|The Dating Game IV: Forensic Mind
Author: Guede Mazaka
“How was the museum?” Guinevere asked, slipping out of her jacket. She neatly folded it over her bag, which she set on the floor by the door. Then she passed latex gloves to Arthur and snapped on a pair herself. Her hair had been hastily clipped back, and strands were already escaping to drift over her nose and cheeks. They were the only softness about her as she purposefully moved around the room. “Or should I ask how grabby the prat was?”
Arthur concentrated on putting on the gloves so he had a good reason for hiding his flush. “The exhibit was excellent. And Lancelot was not a prat. He also, er, kept his hands to himself.”
“Nice to hear that for once.” Though Guinevere didn’t quite sound as if she believed him. She walked into the bedroom, absently waving for Arthur to follow. “Happened in here. He was in bed and the shooter was…stop there. He was right where you were standing, according to the shot trajectory.”
Guinevere had stopped by the bed, which had had its mattress dragged to the floor and its rust-stained sheets lightly dusted with feathers; it seemed a few of the bullets had gutted the pillows. There were drag marks leading from the bed to a nearby window, which was closed. She went over to it and pushed it up.
“The neighbors were throwing fits about having to stare at a murder scene, so we had to tape plastic over the stains,” she said, backing off to let Arthur stick his head out the window.
The dull sheen of ripped-up black garbage-bag plastic patched the fire escape and parts of the small landing just outside. Arthur carefully peeled up the tape and took a peek. “Still only the victim’s?”
“All of it. Ballistics checked out his gun and he got off one shot, but there’s no bullethole that corresponds to it. So the hitman had to have walked off with it still in him.” Her voice faded and rose as she restlessly paced about the room, triple-checking possible places for stains. It was remotely possible that the shot had struck in such a way as to not result in any blood splatter at all, but that would require an absurd degree of luck. And for the shooter to then exit the building without dripping blood anywhere required another bit on top of that.
“Occam’s Razor,” Arthur muttered, pressing the tape back down. He stepped back and stared at the bloodstains, the rumpled sheets, the faint imprints that their shoes had left in the thick shag carpeting.
Guinevere stripped off her gloves and tossed them on her last round about the room. She finally settled for leaning against the wall, arms crossed and glare focused on the window. “Lancelot suggested that we check for detergents, just on the off-chance that the hitman spent a half-hour he wouldn’t have had scrubbing up after himself.”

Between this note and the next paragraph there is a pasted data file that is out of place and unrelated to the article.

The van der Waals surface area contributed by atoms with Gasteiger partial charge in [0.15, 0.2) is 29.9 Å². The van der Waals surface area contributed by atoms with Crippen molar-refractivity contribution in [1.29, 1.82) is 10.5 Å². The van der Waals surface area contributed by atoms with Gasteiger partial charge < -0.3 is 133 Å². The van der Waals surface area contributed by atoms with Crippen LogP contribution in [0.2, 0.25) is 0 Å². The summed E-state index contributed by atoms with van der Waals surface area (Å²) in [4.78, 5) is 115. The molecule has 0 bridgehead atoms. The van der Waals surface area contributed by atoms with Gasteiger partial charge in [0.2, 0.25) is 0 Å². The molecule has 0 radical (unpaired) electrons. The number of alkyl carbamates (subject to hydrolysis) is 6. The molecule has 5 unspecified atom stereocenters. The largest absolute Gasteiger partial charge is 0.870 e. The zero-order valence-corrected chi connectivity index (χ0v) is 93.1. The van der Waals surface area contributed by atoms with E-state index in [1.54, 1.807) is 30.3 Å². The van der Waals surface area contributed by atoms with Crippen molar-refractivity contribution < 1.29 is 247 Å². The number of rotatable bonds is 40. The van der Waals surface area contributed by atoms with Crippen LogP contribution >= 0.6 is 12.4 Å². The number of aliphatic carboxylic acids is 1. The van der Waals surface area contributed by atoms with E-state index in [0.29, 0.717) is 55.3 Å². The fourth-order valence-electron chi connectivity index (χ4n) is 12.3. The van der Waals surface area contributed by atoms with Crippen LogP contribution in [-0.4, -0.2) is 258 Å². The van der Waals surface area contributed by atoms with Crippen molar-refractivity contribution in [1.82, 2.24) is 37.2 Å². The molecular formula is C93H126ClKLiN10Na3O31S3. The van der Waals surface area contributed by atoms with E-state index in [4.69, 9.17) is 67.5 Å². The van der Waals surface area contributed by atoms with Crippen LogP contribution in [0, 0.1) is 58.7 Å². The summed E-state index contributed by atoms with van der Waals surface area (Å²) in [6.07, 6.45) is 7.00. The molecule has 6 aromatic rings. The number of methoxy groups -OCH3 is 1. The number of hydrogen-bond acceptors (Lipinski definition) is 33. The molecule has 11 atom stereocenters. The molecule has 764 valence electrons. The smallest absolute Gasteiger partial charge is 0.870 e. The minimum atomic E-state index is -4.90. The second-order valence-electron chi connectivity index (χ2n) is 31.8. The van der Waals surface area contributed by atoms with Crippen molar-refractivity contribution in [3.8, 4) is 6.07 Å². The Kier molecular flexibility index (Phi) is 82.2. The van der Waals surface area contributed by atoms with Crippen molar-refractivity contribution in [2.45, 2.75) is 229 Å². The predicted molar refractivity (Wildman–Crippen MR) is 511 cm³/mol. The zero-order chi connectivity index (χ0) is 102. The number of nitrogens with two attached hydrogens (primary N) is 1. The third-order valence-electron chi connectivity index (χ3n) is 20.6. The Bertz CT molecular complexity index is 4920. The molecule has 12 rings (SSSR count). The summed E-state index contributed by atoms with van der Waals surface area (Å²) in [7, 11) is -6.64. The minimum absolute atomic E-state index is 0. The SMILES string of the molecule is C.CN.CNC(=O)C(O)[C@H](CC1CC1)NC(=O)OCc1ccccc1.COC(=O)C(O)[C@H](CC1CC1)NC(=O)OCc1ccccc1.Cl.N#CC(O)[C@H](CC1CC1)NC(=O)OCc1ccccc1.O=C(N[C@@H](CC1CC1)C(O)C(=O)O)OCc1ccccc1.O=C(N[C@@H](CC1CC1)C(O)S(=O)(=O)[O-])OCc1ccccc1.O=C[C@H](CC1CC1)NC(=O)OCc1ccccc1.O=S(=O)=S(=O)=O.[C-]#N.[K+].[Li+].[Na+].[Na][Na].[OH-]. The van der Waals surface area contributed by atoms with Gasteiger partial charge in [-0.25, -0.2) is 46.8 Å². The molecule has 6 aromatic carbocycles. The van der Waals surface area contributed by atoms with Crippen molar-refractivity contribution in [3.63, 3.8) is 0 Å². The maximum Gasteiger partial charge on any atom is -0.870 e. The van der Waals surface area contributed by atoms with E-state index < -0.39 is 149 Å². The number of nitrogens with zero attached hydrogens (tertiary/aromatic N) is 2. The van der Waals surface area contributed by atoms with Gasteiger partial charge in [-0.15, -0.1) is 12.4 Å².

Her version was surprisingly close to the one Arthur had gotten from Lancelot, though her tone implied that Lancelot had been a jackass, and Lancelot’s had said a good deal about the frustration of staring at the same room for nearly twelve hours and not getting anywhere. It certainly wasn’t the most improbable explanation that could’ve been offered, yet she’d apparently had a bad enough reaction to it to later provoke Lancelot into a fifteen-minute rant on her temper. Normally he ran about five.
“Those bloody lab boys thought that was hilarious. Pricks.” She sniffed and stared at the bathroom door, her profile echoing the Republic-era Roman cameos Arthur had been appreciating only a few hours before. But no chisel however fine could have exactly caught the nervous way she shook out a cigarette, shoved it back in, and instead nibbled on her fingertip.
The only time Guinevere smoked, as far as Arthur could tell, was either when she was thinking hard or when she was trying equally hard to not think on something. “What’d they say?”
He kept half-an-ear to her as he slowly turned about, scanning the room. Hopefully that would elicit a long answer; he needed enough of his conscious mind engaged to make sure he didn’t drift. Except for the episode with Cerdic—and that had been adrenaline and instinct and fear for the others more than anything else—he hadn’t tried to do this in literal years. It shouldn’t be too different than attempting to ascertain a writer’s intent from a close analysis of the words used, but then, philosophical research involved ideals and not the contradictory, grimy truth that was real human psychology.
“Oh, they didn’t say anything.” There was a low sharp snap as she put up her heel against the wall. A moment later, she began to impatiently rock on it. “I think I’ve made it clear I can bitch for longer than they can keep up the harassment, so they generally don’t.”
Placement of objects and the victim’s bloodstains were in accordance with the scenario that he’d been shot from the doorway, then dragged across to the window and hung outside of it: a gruesome warning, but unfortunately, a commonplace one in Arthur’s experience. Probably the victim had been still waking and caught rising from bed. He would’ve dove for the gun and then he’d gotten off that shot, but from there it should’ve gone high. Harder to be jumping out of bed and shooting at the ground at the same time than to be shooting up.
“I don’t understand what’s their problem, anyway. They’ve seen bloody women in skirts before. And anyway, they’re scientists. They should know better than to generalize,” Guinevere snarled. The tapping of her foot increased in tempo.
“Generalize?” The man had also been a longtime assassin himself, so he would’ve been shooting for vital places. Odds of him hitting a place that’d throw blood around increased. But then, Guinevere had said the room had been dark, and even assassins weren’t perfect. This one had had a good time beforehand—BAC of .25 plus cocaine, recent sex—so his reflexes could have been off. He could have been…Arthur walked back over to the door.